So that’s one way of testing your battery, but what if you don’t have a multi-meter? Or maybe all of these numbers going up and down just aren’t your thing.

Relax, there’s an even easier way to test your battery yourself. And it’s as easy as the press of a button.

This time we’ll be using an automotive battery tester. This thing only has one purpose in life. You can’t use it to find a short, you can’t use it on home electrical, and it’s a bit more expensive, but it does it’s job well.
You simply take the positive and negative clamps of the tester and attach them to the positive and negative battery terminals. Then, you just a push the button. That button places a load on the battery, and based on how the battery reacts to the load test, the unit will indicate if your battery is still good or not.

My battery failed, now what?

If your battery failed, or came up as very weak, you should replace it as soon as possible. A weak or bad battery could die on you in the middle of your ride, or leave you stranded when you come back to your motorcycle after parking it. Motorcycle towing could cost more than just replacing a battery, depending on how far from home you are, so replacing your battery quickly pays for itself.

Remember that your battery’s initial acid filling and initial charging are two of the most important parts of your new motorcycle battery’s life. You’re going to want to make sure you do that right to get maximum performance and maximum longevity out of your battery. If you’re not sure what to do, don’t worry, here’s how to fill a new motorcycle battery with acid, seal it, and charge it for the first time.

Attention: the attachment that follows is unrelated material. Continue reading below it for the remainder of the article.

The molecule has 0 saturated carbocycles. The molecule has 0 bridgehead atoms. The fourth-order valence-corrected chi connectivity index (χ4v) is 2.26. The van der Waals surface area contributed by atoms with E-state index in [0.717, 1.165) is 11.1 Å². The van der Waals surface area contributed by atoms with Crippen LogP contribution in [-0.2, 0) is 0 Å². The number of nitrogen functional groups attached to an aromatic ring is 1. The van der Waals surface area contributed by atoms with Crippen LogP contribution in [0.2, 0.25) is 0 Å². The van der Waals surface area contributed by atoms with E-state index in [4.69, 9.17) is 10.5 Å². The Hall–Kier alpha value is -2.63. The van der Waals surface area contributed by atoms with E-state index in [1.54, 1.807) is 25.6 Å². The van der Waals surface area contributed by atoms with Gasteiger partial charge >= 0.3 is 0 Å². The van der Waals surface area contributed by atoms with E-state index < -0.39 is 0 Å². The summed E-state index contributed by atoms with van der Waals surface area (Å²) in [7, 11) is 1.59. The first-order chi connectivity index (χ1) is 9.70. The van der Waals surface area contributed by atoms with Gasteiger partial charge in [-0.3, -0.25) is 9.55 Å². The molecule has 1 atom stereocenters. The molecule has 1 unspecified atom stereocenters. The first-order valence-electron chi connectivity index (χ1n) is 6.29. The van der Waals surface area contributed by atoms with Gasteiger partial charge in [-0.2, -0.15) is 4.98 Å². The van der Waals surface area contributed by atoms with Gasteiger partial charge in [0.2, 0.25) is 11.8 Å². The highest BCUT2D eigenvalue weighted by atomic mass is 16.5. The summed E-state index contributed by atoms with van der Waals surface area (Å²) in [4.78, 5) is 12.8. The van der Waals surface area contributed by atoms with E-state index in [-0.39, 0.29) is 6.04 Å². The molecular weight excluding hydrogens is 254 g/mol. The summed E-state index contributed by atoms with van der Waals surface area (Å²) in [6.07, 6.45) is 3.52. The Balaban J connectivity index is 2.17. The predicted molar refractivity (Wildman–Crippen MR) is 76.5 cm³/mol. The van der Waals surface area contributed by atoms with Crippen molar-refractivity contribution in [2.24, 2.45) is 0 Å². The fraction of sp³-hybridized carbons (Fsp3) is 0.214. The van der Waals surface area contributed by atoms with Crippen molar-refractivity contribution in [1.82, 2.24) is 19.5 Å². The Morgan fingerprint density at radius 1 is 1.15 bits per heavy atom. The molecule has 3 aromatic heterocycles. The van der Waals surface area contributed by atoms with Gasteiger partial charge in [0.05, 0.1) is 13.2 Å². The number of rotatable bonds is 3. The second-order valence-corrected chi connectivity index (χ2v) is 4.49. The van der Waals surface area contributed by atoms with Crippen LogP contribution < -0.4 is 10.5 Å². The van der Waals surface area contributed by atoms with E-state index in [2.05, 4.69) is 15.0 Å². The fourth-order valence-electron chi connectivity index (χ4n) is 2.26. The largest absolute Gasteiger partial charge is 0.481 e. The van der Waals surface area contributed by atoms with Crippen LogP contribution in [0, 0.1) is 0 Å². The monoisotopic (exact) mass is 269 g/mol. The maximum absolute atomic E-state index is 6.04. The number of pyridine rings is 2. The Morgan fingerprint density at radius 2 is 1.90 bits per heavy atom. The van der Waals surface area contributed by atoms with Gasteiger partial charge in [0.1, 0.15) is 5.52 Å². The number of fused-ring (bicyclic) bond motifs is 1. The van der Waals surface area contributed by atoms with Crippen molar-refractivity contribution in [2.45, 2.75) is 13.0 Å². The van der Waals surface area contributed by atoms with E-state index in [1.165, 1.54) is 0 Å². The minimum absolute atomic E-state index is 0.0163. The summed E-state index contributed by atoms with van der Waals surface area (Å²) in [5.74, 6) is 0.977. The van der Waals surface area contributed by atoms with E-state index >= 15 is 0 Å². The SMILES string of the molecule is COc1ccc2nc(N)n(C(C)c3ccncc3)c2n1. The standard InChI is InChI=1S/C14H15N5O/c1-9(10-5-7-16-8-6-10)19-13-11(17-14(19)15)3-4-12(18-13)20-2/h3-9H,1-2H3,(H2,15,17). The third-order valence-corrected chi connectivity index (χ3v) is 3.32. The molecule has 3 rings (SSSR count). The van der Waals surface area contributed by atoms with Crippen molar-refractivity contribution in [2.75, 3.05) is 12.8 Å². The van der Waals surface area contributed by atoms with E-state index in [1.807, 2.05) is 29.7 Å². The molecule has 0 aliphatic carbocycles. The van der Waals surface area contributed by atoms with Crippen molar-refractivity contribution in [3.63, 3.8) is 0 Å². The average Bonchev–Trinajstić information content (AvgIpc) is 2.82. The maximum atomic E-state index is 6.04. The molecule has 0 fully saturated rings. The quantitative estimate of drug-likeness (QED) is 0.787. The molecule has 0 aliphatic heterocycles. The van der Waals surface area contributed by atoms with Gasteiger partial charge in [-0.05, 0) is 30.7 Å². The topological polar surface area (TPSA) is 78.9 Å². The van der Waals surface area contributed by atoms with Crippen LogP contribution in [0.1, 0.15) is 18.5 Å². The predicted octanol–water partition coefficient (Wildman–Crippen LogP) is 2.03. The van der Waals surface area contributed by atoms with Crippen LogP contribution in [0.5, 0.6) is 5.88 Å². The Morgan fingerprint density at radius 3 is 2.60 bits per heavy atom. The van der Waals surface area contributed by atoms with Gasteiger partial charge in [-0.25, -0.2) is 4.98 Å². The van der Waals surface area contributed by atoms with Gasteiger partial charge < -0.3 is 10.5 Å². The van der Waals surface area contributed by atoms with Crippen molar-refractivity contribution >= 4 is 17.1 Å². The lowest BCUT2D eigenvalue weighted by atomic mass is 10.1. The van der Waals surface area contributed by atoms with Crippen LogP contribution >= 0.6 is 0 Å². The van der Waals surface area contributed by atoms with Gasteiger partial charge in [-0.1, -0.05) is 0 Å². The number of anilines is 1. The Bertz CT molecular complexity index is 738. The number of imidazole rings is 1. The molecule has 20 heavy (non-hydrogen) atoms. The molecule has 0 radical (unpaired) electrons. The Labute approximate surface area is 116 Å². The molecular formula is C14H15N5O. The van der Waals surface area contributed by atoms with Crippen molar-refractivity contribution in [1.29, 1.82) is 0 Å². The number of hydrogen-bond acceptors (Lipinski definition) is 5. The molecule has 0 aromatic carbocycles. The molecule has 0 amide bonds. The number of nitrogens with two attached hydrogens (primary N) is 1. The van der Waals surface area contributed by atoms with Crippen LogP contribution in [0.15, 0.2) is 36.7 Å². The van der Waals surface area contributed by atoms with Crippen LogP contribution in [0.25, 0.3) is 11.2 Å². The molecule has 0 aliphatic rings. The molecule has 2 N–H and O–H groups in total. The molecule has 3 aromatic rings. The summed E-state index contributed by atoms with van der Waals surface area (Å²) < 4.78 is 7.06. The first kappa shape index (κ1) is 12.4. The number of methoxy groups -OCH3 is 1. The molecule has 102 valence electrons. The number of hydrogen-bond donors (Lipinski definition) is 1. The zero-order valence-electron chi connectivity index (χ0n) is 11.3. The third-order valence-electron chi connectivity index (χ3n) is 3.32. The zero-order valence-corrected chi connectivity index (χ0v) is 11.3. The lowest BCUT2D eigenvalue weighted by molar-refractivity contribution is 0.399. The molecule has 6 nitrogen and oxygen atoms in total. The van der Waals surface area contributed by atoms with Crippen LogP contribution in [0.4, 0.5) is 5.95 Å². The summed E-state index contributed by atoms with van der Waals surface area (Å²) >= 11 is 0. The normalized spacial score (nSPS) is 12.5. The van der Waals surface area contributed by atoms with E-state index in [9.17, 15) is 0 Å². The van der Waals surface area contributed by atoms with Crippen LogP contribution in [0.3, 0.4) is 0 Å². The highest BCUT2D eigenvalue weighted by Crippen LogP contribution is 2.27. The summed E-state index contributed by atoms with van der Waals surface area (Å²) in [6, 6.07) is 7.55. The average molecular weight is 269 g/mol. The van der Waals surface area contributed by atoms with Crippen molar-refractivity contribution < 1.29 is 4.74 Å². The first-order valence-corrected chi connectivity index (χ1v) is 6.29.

Side note: What about car batteries?

You can test car batteries almost the exact same way. Check out this step by step guide and video on how to test a car battery.


Charging a dead motorcycle battery overnight could end up saving you a lot of money. Sometimes though, a battery reaches the end of it’s life cycle, and not replacing it will only create a ton of headaches for you. To make matters worse, your battery might not be the cause of your motorcycle troubles, it could be a symptom.

Luckily, testing a motorcycle battery is cheap and easy. Testing a car battery is more or less the same process. Whether you’re spending $15 on a multi-meter, or $20 on a battery tester, you should always test your battery at the first sign of motorcycle electrical trouble.

That’s it for this article. Peace out, ride safe!


About Adrian from YouMotorcycle

I started riding motorcycles in 2007, founded YouMotorcycle in 2009, and was working in the motorcycle industry by 2011. I've worked for some of the biggest companies in motorcycling, before going full-time self-employed in the motorcycle business in 2019. I love sharing his knowledge and passion of motorcycling with other riders to help you as best I can.